7. My favorite blooper happened when I was a brand-new software engineer. I worked in the manufacturing department, next door to the business department. They were a smug group, and thought their work was so much more important than our little programs to track inventory. To advertise their services, they put together a brochure, in full, glossy color. They offered the latest technology, including data storage on 'floppy diks'.

    They'd printed boxes full of brochures before they noticed the missing 's'. We, of course, couldn't stop laughing.

  8. I must be one of the 55 per cent since I read that opening para with startling ease. Which worries me slightly as I'm a trained proofreader...

    My own favourite blooper is from an official letter sent to an industrial site my husband visited on a regular basis, where 'on-site borehole' had been mis-typed as 'on site brothel'. O.o

  9. Needless to say, an editor's life is seldom boring. I'm still laughing . . .

  10. I've read an article that explains when we read we see the first letter and the last letter and our brain fills in what should be in the middle - which explains how we can read that first bit of your post. Thanks for the funny headlines!

  11. Good ones! And with the state of publishing changing rapidly and more authors thinking of publishing their books independently, freelance editors become an indispensable part of the process, in order to maintain high standards for indie authors and publishers.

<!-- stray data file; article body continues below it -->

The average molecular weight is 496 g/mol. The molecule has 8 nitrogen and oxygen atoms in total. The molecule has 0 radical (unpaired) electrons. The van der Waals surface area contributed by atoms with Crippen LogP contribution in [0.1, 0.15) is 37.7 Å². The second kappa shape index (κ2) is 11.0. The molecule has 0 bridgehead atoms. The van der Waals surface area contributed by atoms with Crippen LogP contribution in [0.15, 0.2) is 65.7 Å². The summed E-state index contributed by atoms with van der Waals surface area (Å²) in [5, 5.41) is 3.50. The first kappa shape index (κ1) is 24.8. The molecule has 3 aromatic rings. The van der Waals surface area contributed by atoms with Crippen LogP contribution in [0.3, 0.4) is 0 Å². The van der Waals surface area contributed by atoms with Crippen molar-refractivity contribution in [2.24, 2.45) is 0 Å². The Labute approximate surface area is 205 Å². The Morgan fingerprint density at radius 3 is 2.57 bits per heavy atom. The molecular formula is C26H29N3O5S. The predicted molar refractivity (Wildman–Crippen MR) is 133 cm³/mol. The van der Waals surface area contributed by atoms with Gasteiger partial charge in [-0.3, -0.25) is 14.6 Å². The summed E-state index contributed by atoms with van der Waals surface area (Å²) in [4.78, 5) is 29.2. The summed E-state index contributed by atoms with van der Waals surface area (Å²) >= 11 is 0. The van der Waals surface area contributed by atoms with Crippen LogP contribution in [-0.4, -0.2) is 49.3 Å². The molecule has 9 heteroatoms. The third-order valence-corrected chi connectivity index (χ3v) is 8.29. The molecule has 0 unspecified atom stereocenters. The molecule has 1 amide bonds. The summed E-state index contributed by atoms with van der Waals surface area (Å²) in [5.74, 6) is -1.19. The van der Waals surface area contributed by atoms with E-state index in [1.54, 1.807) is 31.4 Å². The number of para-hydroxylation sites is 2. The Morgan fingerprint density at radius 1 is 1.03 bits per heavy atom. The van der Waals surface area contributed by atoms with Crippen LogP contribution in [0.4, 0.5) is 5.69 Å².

12. At a writers conference I just attended (what a set up!) the hotel restaurant accommodated the greate-than-normal traffic by offering a self-serve buffet each night. They kindly printed up and distributed menus so people could decide whether or not to avail themselves of this option. Dessert: "Ice Cream, Fresh Baked Cookies and Decedent Cakes."

    And the second day, when the new menu came out? Yep--the cakes were still dead.

    Fun post, Heidi!

  13. LOL I could read the whole thing easily. Hmm-- need an editor:)

  14. I've seen this article a few times, but its message still rings true.

  15. KOMO news online makes many, many mistakes. I read KOMO news as much for the laughs as for the news.

  16. My grandfather often used to recount of how a janitor at the govt printing office where he worked (as an engineer) pointed out that a bunch of roadsafty phamplets for young school kids had spelt footpath as foothpath.
    Thousands had to be scrapped and reprinted without the extra 'h'.

    And not only could I read it easily, I bet I could do it upside-down.

  17. I agree with Terry on the importance of an outside editor, even when you think you have done a great job editing your own book. Anything I publish myself goes to an outside editor.

  18. I love all your blooper examples! It's good to have a little laugh on a Monday (especially a gray one here in the Pacific Northwest!)

  19. Look up "The The Impotence of Proofreading," by Taylor Mali on YouTube. I have never laughed so hard in my entire life.

    I just came across this tirade about how authors NEVER need editors. This guy has issues. Look for Gordon Jerome's comments on this blog post.

  20. Wow, that was fun! I had no trouble reading your mixed up words.

    That's amazing!

    Morgan Mandel

  21. I had no trouble reading the beginning of the post, yet I am an editor of a computer user group newsletter.

    I think it is because I have to decipher what is submitted, so that the readers won't have any trouble.


The Blood-Red Pencil is a blog focusing on editing and writing advice. Some of our contributors are editors, some are authors, and some are writing sheep. Yes, sheep.